Facts About Gout

 What is gout ?

Gout is the result of an abnormality of the body's ability to process uric acid. Uric acid builds up either because of too much uric acid intake (from rich foods such as chocolate, seafood, red meat, alcohol) or the body's inability to process it. The uric acid then crystalizes in the joints - mainly the toes, ankles, hands and wrists - causing the painful inflammation of a gouty attack (gouty arthritis). It is more common in men than in women. It is also more common later in life with most patients having attacks after the age of 50.

Risk factors for gout include:

- Obesity, excessive weight gain, moderate to heavy alcohol intake, high blood pressure, abnormal kidney function, and some medications such as diuretics (water pills),and having low thyroid hormones may also be risk factors for getting gouty attacks.


The large joint at the base of the big toe is the most common site for a gout attack, however, any other joint can be affected. Most commonly other joints affected are the ankles, knees, wrists, fingers, and elbows.

Patients with gout attacks suffer a rapid onset of pain in the affected joint followed by swelling,
redness, and severe tenderness. Some experience pain so intense that even the light touch of a bed sheet on the joint is excruciating. These painful attacks can last from hours to several days. In cases of chronic inflammation the attack may last for weeks. Unfortunately, patients with gout are at risk for repeated attacks of gouty arthritis.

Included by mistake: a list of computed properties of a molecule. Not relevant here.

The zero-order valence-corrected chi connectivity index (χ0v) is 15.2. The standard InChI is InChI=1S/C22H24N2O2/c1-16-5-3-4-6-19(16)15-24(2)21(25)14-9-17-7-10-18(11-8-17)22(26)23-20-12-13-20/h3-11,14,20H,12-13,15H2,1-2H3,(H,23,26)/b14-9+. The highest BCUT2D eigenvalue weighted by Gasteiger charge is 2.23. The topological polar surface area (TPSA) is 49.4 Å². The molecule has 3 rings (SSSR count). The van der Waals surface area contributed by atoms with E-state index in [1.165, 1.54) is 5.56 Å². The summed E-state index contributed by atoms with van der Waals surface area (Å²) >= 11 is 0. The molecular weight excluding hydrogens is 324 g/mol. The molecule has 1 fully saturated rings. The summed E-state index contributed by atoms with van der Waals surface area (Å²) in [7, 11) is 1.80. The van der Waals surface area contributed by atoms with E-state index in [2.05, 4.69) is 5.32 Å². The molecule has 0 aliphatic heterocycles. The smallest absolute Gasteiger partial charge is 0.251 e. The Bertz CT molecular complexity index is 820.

Exams and tests that may help with the
diagnosis and treatment of gout include:

1. A joint fluid analysis (arthrocentesis) to see
whether uric acid crystals are present. This is the only certain way to diagnose gout.

2. A medical history and physical exam.

3. A test to measure levels of uric acid in blood. This may be done if your doctor cannot safely get fluid from the affected joint.

4. A test to measure levels of uric acid in urine.


Staying well hydrated is the best way to prevent gout
attacks. Proper hydration also decreases the risk of kidney stones or kidney dysfunction as a result of built-up uric acid.

Avoid alcohol or only drink in extreme moderation if you have had gout attacks in the past. Alcohol affects the body's metabolism of uric acid and can cause it to build up (hyperuricemia). If levels of uric acid build up in your system it can precipitate a gout attack in your joints.

Foods rich in purines such as shellfish or organ meats (liver, kidneys, brains, sweetbreads) can lead to gout attacks. The body converts purines into uric acid, which in turn leads to gout attacks.

Overall weight reduction is also a way to avoid gout

Treatment :

To treat an acute attack

- Rest the affected joint(s).
- Use ice to reduce swelling.
- Take short-term medicines at the first sign of a gout attack, as prescribed by your doctor.

To manage long-term gout and prevent future attacks

- Take medicines as your doctor prescribes for pain.
- Take steps to reduce the risk of future attacks.
- Talk to your doctor about all the medicines you
take. Some medicines may raise the uric acid level.
- Manage your weight; get exercise; and limit
alcohol, meat, and seafood.